By Chris Joseph
By Michael E. Miller
By Kyle Swenson
By David Villano
By Kyle Swenson
By John Thomason
By Michele Eve
The exhibition culminates in an especially imposing piece by Toshiko Takaezu called Homage to Devastation Forest, which sits in the center of the main gallery. It consists of half a dozen glazed stoneware obelisks, each roughly five and a half feet tall and a foot or so in diameter, standing in a sea of small, pale pebbles. All but one taper off into nipplelike tips; the other ends abruptly, as if the top has been lopped off to reveal its hollow center.
These strange objects, with their streaks of earth-toned glaze, are enormously evocative in their stark simplicity. They could be big shoots of bamboo or asparagus, and from certain angles they even suggest cigars. More likely, given the exhibition's theme and the piece's title, they're denuded trees, raising the question of what brought about this small forest's devastation.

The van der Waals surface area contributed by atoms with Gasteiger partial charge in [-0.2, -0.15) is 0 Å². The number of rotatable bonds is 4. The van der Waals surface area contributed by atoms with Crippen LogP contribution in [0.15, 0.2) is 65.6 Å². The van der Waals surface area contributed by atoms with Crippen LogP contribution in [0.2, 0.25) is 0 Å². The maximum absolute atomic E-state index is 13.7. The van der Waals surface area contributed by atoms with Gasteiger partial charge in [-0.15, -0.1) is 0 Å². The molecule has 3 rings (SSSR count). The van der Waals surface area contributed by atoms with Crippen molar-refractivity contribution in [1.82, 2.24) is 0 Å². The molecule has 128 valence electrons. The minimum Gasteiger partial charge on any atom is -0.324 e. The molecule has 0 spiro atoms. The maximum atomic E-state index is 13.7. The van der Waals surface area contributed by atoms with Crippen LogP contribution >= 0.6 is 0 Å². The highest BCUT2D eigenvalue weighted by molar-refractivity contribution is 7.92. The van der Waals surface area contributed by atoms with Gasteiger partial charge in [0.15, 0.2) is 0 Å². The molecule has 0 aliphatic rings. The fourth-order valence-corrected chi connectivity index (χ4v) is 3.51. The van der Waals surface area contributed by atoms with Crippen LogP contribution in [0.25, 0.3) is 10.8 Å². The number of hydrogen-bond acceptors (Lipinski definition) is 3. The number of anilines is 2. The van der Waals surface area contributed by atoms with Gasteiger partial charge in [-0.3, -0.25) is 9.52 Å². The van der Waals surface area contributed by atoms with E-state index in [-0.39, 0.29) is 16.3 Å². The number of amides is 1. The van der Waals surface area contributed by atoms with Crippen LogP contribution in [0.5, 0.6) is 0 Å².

One possible answer, of course, is nuclear devastation, although it's equally plausible that these "tree trunks" have been scarred by pollution or some other catastrophe. At any rate the likely culprits are humans, forever encroaching on nature.
A clearly articulated statement from the show's curator would go a long way toward fitting Takaezu's work, as well as the works of the other artists, into the show's stated theme. But no statement is offered, and a curator is not identified. This is yet another South Florida exhibit that plunges viewers into the art with far too little context. Small catalogs on some of the artists are available in the museum's gift shop, but no one catalog, brochure, or other handout is offered to tie everything together. Aside from this minor irritation, the exhibition is one of the most provocative of the season.
"The Symphony of Trees: Contemplations of Nature in the Abstract" is on display through January 31 at the Art and Culture Center of Hollywood, 1650 Harrison St., Hollywood, 954-921-3274.